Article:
Xen also available as LiveCD at http://www.xen.org/download/LiveCD/livecd-xen-3.2-0.8.2-i386.iso & http://www.xen.org/download/LiveCD/livecd-xen-3.2-0.8.2-amd64.iso
Not too sure what's xen Cloud Platform cd
Xen for some reasons don't want to shutdown (poweroff). This could be due to dom0 running on the hypervisor. The system running on Dom0 not able to shutdown the hypervisor.
- Microsoft Hyper-V Server 2008 R2
- part of Microsoft Windows Server 2008 R2
If you want a reasonable working system, install Microsoft Windows Server 2008 R2 and use the Hyper-V console that comes with it.
The following servers run happily on Hyper-V
- Windows 2003 32 bit
- Windows 2003 64 bit
- windows 2008 32 bit
- Windows 2008 64 bit
- Windows SBS 2003 32 bit
- Windows SBS 2008 64 bit
- The mouse don't work on remote desktop to Hyper-V console (I would prefer vmware esx/esxi to over come this shortcoming)
- Grub4Dos based boot system has trouble under Hyper-V (This is not an issue with vmware esx/esxi)
- Make sure VT enabled in BIOS
- Make sure you connect to Legacy Network (non-default) http://technet.microsoft.com/en-us/library/cc770380.aspx
- Dell PowerEdge 1950 (1U) and 2950 (2U) are known good candidates for hosting Hyper-V
- Server consolidation
- Saves Money as we don’t need as many physical boxes
- smaller foot print in the lab (space / Power / cables / cooling)
- Server management cost is reduced as the number of physical boxes reduced
- No need for physical CD
- No need to burn CD
- No need to insert the CD (Physical presence)
- No Need to take out the CD (Physical presence)
ESXi - free version
.vmdk - Virtual Machine Disk file format
.VMX file – this file is the primary configuration file for a virtual machine.
Enabling SSH in VMware Hypervisor.
Press ALT F1 at the physical console of the system and type 'unsupported' and then the root password of the machine. From there uncomment ssh in /etc/inetd.conf and restart services with a /sbin/services.sh restart.
Moving VM's in VMware ESXi
Connect to the hypervisor that your VMDK files are on via ssh. From there you can navigate to the vmx and vmdk files you wish to migrate under the /vmfs directory. Your VM's should be under /vmfs/volumes/datastore#. Once you are in the directory you wish to migrate you can use SCP to copy the physical disk files to the other machine. With a command similar to scp * root@hostname:/vmfs/volumes/ datastore#/vm-dir. You will need to have the destination directory created ahead of time. Once the files have copied you will need the specific command VMware-cmd for the registration of the VM with the hypervisor and to power on the VM. A command similar to VMware-cmd -H hostname_of_hypervisor -s register /vmfs/volumes/datastorename/vm-dir/vm.vmx datacenter-name resource-pool. The easiest way to register VM's is through the VMware Console. VM's can be registered with the hypervisor by navigating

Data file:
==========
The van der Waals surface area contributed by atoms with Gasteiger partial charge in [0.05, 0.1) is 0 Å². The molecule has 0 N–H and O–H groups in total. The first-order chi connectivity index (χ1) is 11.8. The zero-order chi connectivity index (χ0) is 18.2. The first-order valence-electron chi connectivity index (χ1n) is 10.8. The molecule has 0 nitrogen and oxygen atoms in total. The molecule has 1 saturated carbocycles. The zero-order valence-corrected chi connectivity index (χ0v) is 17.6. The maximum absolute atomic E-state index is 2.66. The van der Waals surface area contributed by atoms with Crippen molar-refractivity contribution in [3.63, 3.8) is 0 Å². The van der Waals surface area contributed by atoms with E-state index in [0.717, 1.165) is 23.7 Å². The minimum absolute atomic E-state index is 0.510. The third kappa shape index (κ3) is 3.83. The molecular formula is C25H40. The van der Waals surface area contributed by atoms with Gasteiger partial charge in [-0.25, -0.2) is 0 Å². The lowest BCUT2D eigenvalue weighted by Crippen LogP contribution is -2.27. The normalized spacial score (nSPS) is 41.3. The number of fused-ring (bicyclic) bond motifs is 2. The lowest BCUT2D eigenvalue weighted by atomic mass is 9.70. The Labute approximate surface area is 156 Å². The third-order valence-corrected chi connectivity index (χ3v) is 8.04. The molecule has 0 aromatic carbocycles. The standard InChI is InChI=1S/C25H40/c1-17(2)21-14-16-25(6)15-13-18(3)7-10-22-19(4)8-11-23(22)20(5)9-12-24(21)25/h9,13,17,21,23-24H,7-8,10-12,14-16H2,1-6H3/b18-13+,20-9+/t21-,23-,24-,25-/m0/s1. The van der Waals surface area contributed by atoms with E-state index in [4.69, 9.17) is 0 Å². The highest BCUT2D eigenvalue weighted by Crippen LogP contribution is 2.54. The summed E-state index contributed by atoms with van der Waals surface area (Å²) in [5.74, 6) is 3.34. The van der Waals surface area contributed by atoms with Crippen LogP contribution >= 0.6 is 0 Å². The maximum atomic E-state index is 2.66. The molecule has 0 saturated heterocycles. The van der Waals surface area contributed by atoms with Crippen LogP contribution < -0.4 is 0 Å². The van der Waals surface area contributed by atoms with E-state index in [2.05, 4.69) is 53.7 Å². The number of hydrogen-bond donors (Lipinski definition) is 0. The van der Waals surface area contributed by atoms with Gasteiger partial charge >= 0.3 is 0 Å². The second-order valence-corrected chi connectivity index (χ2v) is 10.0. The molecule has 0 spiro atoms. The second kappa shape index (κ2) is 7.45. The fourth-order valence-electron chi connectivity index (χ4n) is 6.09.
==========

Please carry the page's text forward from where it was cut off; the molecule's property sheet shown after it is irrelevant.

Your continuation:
to the datastore on the summary tab under the main hypervisor in the GUI. Double click on the datastore to browse the files. Right click on the VMX file you wish to register and select add to inventory.
Now that our VM has been moved and registered we are ready to boot it. You can do this from the remote command line with VMware-cmd -H hostname_of_hypervisor /vmfs/volumes/datastorename/vm-dir/vm.vmx start or through the GUI.
- vim-cmd vmsvc/getallvms
- vim-cmd vmsvc/power.getstate
- vim-cmd vmsvc ---- returns full list
For getting delay in power on BIOS (useful in super fast machine). Add line in .vmx file
- bios.bootDelay = "5000"
- bios.forceSetupOnce = "TRUE"
What you'll need
- VMware Player:
- The easiest way to get a finished VM running; all you need to do is point the VM information file at
vmplayer, and you're good to go.
- VMware kernel modules for Linux:
- All VMware products on Linux use kernel modules to get monitoring and networking functionality working, so you'll need those.
- A text editor:
- We'll be doing some hacking of configuration and VM information files, which means your favourite text editor.
- GNU Parted:
- In order for us to tell VMware about the hard disk, we need to know a few things about the disk; we'll also be doing a little hacking of the partition table. Parted allows us to do this from the command line, and quite easily too.
Stage 1: Setting up a virtual hard disk
unit scommand, which tells Parted to print out its values in terms of disk sectors: we'll be using these values in the VMDK file. Also note the second
unitcommand, to provide the values in cylinders; that allows us to fetch the disk geometry in CHS format.
Stage 2: The VMware information file
Stage 3: Setting up Windows
windows.iso; this is the Tools CD image. If you feel like wasting a CD, burn the image to one, or you can mount the image as a drive using Daemon Tools or similar software.
C:\VMToolsor something similar. Then dump the following into a
ToolsHelperLock.txtin the same directory. The lock file will be used by the helper script to work out if it needs to reboot. Once you've done this, add the script to your Start Menu's Startup folder, and you'll be away.
Stage 4: Virtual Windows
Snags: Getting the network running
iptablestrickery, so I'm putting it in as a part of this guide.
192.168.1.0/24, so I decided to put the virtual network at
192.168.58.0/24. This means the host gets an address of
192.168.58.1on the NAT network, and the VM's network connection gets a static IP of
192.168.58.2; it also means the following changes to the Linux host's configuration:
ra0has had a virtual interface added, dedicated to the transfer of traffic for the virtual machine NAT. The particular configuration files you need to change may differ depending on the distribution; the changes above are from my Gentoo system.
In the End: Windows in a VM
- No 2 Windows licenses
- No need to keep track of changes and synch between the 2 windows installations.
- Autoprotect (?)
- Instant suspend/resume